Criminal Law

By Minuri Dharmasena


George Pell eyes the High Court

George Pell, once an internationally recognised Cardinal of the Catholic Church, is back in jail after the Victorian Court of Appeal upheld his conviction. Many commentators are predicting that Pell is already looking for a ticket out – an appeal to the High Court.

In December 2018, a jury unanimously found Pell guilty of sexually penetrating, and performing indecent acts on, two 13-year-old choirboys at the St Patrick’s Cathedral in Ballarat. He was sentence to six years in prison with a non-parole period of three years and eight months. Pell maintained his innocence throughout his trial and subsequently appealed to the Court of Appeal on the basis that:

  1. The jury’s verdict was unreasonable as it could not be supported by the evidence given by the complainant;
  2. The trial judge refused to allow Pell to adduce a “visual presentation” during closing address, which, Pell asserted, resulted in a ‘substantial miscarriage of justice’; and
  3. Pell pleaded not guilty without the jury panel being present. This, Pell argued, was contrary to sections 210 and 217 of the Criminal Procedure Act 2009 (Vic) which provide that the accused must be arraigned ‘in the presence of the jury panel’. Pell argued that this was an irregularity in the trial that led to a ‘substantial miscarriage of justice’.

On Wednesday, 21 August 2019, Pell’s appeal was dismissed. The Court of Appeal upheld his conviction by a majority of two to one.

All three judges of the appeal court dismissed the second and third grounds. They found that the trial judge was correct in refusing to allow the video presentation as it did not reflect the actual evidence. Instead, it attempted to plant in the jury’s mind unproven scenarios that could cause the jury to doubt the victim’s evidence.[i] They also agreed that the use of a video link between the courtroom and the jury panel room during Pell’s arraignment satisfied the requirements of sections 210 and 217.[ii]

Nonetheless, the three judges were at odds in relation the first of Pell’s grounds of appeal, the most contentious of the three.

Weinberg: Pell should be acquitted on each charge

Pell argued that the complainant’s evidence was neither credible nor reliable because:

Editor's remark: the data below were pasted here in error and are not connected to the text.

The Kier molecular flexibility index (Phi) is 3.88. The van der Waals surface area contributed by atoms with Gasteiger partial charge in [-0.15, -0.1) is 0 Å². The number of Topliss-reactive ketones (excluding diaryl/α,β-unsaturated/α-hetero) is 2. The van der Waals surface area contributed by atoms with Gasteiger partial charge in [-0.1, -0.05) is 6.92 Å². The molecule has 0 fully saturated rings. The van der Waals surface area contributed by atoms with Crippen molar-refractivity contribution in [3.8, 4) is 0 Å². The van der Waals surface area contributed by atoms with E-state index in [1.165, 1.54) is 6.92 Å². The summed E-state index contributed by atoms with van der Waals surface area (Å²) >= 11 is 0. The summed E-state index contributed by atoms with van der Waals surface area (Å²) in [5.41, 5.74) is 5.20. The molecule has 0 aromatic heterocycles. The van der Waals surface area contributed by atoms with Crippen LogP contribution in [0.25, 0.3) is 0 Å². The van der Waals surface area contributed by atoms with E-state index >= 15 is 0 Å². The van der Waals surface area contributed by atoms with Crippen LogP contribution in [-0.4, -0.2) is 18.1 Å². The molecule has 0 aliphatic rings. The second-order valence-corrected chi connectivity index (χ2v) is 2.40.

• The complainant’s evidence was inconsistent with the evidence of other witnesses and with the undisputed facts;
  • The complainant had consciously changed his evidence when challenged; and
  • The complainant’s story was inherently improbable.

According to Pell’s counsel, this demonstrated that the complainant had either lied to the jury or convinced himself of a fantasy.

Chief Justice Anne Ferguson and Justice Chris Maxwell found ‘that upon the whole of the evidence it was open to the jury to be satisfied beyond reasonable doubt that the accused was guilty’.[iii]

However, the answer to Pell’s prayers may just lie with Justice Weinberg.

Justice Weinberg disagreed with his judicial colleagues, stating he had ‘genuine doubt as to [Pell’s] guilt’ – a doubt which the jury must also have had.[iv] He believed that Pell could not have performed the sexual act he is accused of due to the heavy robes he was wearing at the time. Crucially, he also found that there were ‘inconsistencies and discrepancies’ in the complainant’s evidence which cast doubt on his story. He noted that the other witnesses’ evidence was so credible that they ‘if accepted, would lead inevitably to acquittal’.[v]

Appealing to the High Court

In light of Justice Weinberg’s dissent, many commentators anticipate that Pell will appeal to the High Court. But it’s not that simple to just lodge an appeal. In order to get a hearing in the High Court, Pell must first obtain the Court’s special leave – and his Counsel will have just 20 minutes to convince the bench to hear an appeal.

In deciding whether to grant special leave to appeal, the High Court will consider whether the proceedings involved a question of law that is either of public importance or caused a difference of opinion within the lower court that the High Court must resolve. The High Court must also consider whether the interests of the administration of justice require that the matter be considered by the High Court.[vi]

Some commentators argue that there appears to be no question of law on which to challenge the decision of the Victorian Court of Appeal. The three judges disagreed on the most contentious ground, with one judge finding that Pell should be acquitted on each charge. This difference of opinion related to a question of fact rather than law, namely, whether the victim’s evidence was credible and reliable. Historically, the High Court has been reluctant to grant special leave for appeals that involve ‘no more than a review of a finding of fact’.[vii]

Pell’s lawyers now have twenty-six days to comb through the Court of Appeal’s 325-page decision to find suitable grounds for application for special leave to appeal to the High Court. If they succeed, a special leave hearing will follow.

For now, Pell will remain as he is – a convicted pedophile facing the next three years in jail.

[i] Pell v R [2019] VSCA 186, [1115]-[1135].

[ii] Ibid [1136]-[1178].

[iii] M v R (1994) 181 CLR 487, 493.

[iv] Ibid 494.

[v] Pell v R [2019] VSCA 186.

[vi] Judiciary Act 1903 (Cth) s 35.

[vii] Morris v R (1987) 163 CLR 454; Bataillard v R (1907) 4 CLR 1282; Collis v Smith (1909) 9 CLR 490; Liberato v R (1985) 159 CLR 507.